News and Analysis (4/11/12)

“It is now clear that Egypt’s new constitution will not be finished before a new president is elected by June. That means the old constitution, which gives the president near-dictatorial powers, will still prevail when the military council that has ruled Egypt for the past year is replaced”:

The FJP’s “presidential candidate — a self-made multimillionaire tycoon —” distinguishes himself from the opposition by his commitment to “free-market capitalism and reducing corruption,” declaring, “there is no other alternative for Egyptians except to focus sharply on financing a great deal of development projects outside the state budget”:

“The SNC and the Free Syrian Army … accepted Annan’s plan but rejected a last-minute demand by Assad to provide written guarantees that they would lay down their arms. Annan told the UN he had been advised … ‘that the Syrian government is no longer insisting on written guarantees, but would need me to assure that the other parties and governments also accept the plan'”:

“Mira Yusef, a Muslim feminist who founded and runs a statewide domestic violence and sexual assault prevention and intervention program” opposes the anti-shariah bill whose sponsor justifies  the bill as a measure against culturally sanction practices like “honor killings” even as she admits that knows of no such “or how, under the Iowa and U.S. constitutions, it could” possibly happen:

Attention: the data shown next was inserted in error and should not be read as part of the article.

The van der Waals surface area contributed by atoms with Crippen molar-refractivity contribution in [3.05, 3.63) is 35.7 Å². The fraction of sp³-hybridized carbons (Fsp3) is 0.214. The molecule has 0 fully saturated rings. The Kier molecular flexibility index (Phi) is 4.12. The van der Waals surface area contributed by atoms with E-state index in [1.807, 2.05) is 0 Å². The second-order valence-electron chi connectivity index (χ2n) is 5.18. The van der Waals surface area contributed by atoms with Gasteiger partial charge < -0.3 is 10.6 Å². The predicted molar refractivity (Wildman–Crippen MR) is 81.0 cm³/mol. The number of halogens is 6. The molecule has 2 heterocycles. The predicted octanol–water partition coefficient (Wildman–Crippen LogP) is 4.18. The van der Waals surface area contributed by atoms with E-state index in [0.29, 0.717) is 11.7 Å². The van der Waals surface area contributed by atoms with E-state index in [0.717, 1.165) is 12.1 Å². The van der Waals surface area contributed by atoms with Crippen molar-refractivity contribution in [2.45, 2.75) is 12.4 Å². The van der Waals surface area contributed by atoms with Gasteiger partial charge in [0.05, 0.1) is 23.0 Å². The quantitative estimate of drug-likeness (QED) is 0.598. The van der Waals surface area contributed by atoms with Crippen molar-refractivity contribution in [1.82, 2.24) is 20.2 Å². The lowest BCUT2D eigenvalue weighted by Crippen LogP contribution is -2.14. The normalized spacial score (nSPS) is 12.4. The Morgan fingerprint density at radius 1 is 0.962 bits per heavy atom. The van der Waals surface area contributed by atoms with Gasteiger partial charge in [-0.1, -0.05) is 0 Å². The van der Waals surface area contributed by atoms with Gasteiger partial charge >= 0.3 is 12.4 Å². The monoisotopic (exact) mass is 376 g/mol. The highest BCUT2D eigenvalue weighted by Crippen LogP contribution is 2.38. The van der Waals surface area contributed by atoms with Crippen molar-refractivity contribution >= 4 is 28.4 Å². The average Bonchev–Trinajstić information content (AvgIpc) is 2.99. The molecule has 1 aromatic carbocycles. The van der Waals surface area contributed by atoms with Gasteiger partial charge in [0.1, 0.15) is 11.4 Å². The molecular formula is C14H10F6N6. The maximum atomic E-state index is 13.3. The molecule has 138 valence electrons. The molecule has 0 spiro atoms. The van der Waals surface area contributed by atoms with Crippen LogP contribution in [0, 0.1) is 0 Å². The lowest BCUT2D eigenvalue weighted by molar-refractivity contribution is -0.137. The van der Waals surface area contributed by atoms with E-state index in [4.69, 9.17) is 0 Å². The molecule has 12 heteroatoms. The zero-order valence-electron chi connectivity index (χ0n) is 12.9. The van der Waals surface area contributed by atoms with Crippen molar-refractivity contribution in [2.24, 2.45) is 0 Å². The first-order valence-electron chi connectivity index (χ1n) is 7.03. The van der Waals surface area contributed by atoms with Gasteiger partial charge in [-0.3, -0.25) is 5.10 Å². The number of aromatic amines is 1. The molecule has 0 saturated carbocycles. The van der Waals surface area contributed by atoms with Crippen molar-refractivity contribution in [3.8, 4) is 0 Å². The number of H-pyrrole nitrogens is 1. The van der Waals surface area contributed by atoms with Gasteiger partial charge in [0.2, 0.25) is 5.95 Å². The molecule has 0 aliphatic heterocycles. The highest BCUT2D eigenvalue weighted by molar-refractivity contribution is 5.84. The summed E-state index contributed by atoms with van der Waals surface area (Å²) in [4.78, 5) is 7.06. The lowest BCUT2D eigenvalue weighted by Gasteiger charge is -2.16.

A group calling “for the release of thousands of people detained without charge or trial on suspicion of involvement in ‘militant activity” says its co-founder “detained on charges of “instigating demonstrations, membership of an unlicensed association, supporting the pro-democracy protests in neighbouring Bahrain, and possession of prohibited books” has been force-fed:

In Iraq, the parliament approved the creation of an independent Human Rights Commission to monitor any human rights violations in government and non-government institutions.  Any citizen can appeal to the court and the court will be independent commission under Article 102 of the constitution but will produce annual reports for the parliament:

The victim worked at “the Islamic Culture Center, one of the oldest Islamic groups in Russia, which was banned by Russia’s Supreme Court last year. The group claimed the ban was instigated by the Federal Security Service, Russia’s man KGB successor agency.” The group’s chairman compared the killing “to hate crimes committed by radical ultranationalist groups”:

Are mass murderers like Anders Behring and Mohamed Merah lunatics, ideologues or “losers wishing to blow up the world around them, because they feel humiliated or rejected, whether socially, professionally or sexually”?

Despite ” torrents of hate mail and animosity from the conservative Muslim community,” Ludovic Mohamed Zahed, married to his partner Qiyam Al Din through the blessings of a Mauritian Imam named Jamal, “admitted that he faces more obstacles with French law than Muslim opprobrium”:

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